Start Small and Test Your Ideas: One way to take compensated risks is to start small and test your ideas before committing a large amount of resources. This approach is often referred to as the “lean startup” methodology, and it involves creating a minimum viable product (MVP) that fulfills the minimum viable experience (MVE) so that you can test your idea with customers.

Conduct Thorough Market Research: In their book Blue Ocean Strategy, authors Renée Mauborgne and W. Chan Kim (both professors at INSEAD Business School) explain that conducting market research can help you identify untapped market opportunities and create a unique value proposition that sets you apart from competitors. By taking a calculated risk on a new market opportunity, you can potentially capture a larger market share and grow your business. For scale-ups, market research is still important. As a business grows, it is important to continue to stay informed about industry trends and customer needs. By doing so, you can identify new opportunities for growth and continue to take calculated risks.

Develop a Risk Management Plan: Taking risks in business is necessary, but it is important to have a risk management plan in place to mitigate potential downsides. A risk management plan should identify potential risks and develop strategies for managing them. By identifying potential risks and developing strategies for managing them, entrepreneurs can take calculated risks with more confidence.

One famous example of a company that successfully managed compensated and uncompensated risks was Johnson & Johnson. In 1982, the company faced a major crisis when seven people died after taking Tylenol, a painkiller drug produced by the company. Johnson & Johnson responded to the crisis with a well-coordinated, transparent, and compassionate response that demonstrated its commitment to safety and quality. The company immediately pulled all Tylenol products from store shelves, launched an investigation into the cause of the contamination, and developed tamper-resistant packaging. By handling the crisis by putting the customers first, Johnson & Johnson was able to not only mitigate the impact of the crisis but also establish itself as a trusted and responsible corporate citizen.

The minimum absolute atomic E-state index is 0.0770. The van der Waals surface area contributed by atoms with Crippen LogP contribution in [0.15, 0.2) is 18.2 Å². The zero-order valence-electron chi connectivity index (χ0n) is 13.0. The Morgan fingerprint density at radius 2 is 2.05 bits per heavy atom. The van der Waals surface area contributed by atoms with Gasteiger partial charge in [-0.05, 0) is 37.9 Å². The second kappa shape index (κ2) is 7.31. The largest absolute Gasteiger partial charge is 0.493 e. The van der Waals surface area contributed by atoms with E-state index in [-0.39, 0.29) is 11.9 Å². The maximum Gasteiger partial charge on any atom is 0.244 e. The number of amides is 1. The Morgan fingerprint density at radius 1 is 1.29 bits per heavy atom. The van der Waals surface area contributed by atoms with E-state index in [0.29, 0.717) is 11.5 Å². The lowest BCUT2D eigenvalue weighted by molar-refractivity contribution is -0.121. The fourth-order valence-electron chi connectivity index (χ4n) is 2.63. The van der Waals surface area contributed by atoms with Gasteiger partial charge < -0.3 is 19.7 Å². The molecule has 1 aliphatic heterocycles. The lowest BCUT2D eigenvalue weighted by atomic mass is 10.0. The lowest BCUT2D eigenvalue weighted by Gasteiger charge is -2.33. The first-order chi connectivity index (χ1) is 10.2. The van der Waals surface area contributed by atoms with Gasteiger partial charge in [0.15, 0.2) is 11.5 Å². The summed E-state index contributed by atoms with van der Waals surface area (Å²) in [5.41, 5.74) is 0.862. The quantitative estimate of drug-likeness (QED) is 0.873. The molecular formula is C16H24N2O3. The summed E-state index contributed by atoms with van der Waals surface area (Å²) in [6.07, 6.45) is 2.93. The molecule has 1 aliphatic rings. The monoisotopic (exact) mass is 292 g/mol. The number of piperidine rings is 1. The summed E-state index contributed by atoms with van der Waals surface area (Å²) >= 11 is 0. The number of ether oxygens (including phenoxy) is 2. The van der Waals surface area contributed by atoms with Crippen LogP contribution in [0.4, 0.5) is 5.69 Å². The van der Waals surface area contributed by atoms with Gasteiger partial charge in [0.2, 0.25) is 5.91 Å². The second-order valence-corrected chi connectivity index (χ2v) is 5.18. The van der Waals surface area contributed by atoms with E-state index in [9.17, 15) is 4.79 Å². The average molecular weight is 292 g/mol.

Risk is an inevitable part of doing business. However, companies that are able to balance the trade-off between compensated and uncompensated risks are more likely to succeed in the long run. Whether through diversification, risk management technologies, or a commitment to responsible corporate citizenship, businesses can manage risk and achieve their goals. By understanding the historical examples of companies that have successfully navigated these challenges, we can gain valuable insights into the best practices and strategies for managing risk.

What about asymmetric risk?

Asymmetric risks are risks where the potential reward is higher than the potential risk. They are rare to find, but they can be great for any business if identified and executed properly. These types of risks are more likely to be found in emerging markets or industries where there is little competition and innovation. We will be discussing this in detail in a future blog post.

Further Reading

“Thinking, Fast and Slow” by Daniel Kahneman - This is one of the best books I have ever read. It explores the various biases and heuristics that affect our decision-making, including our tendency to overestimate risks and the impact of emotions on our choices (i.e. when your brain is in system 1 vs system 2).

“The Black Swan: The Impact of the Highly Improbable” by Nassim Nicholas Taleb - It explores the impact of rare and unpredictable events, and the limitations of our ability to predict and manage risk.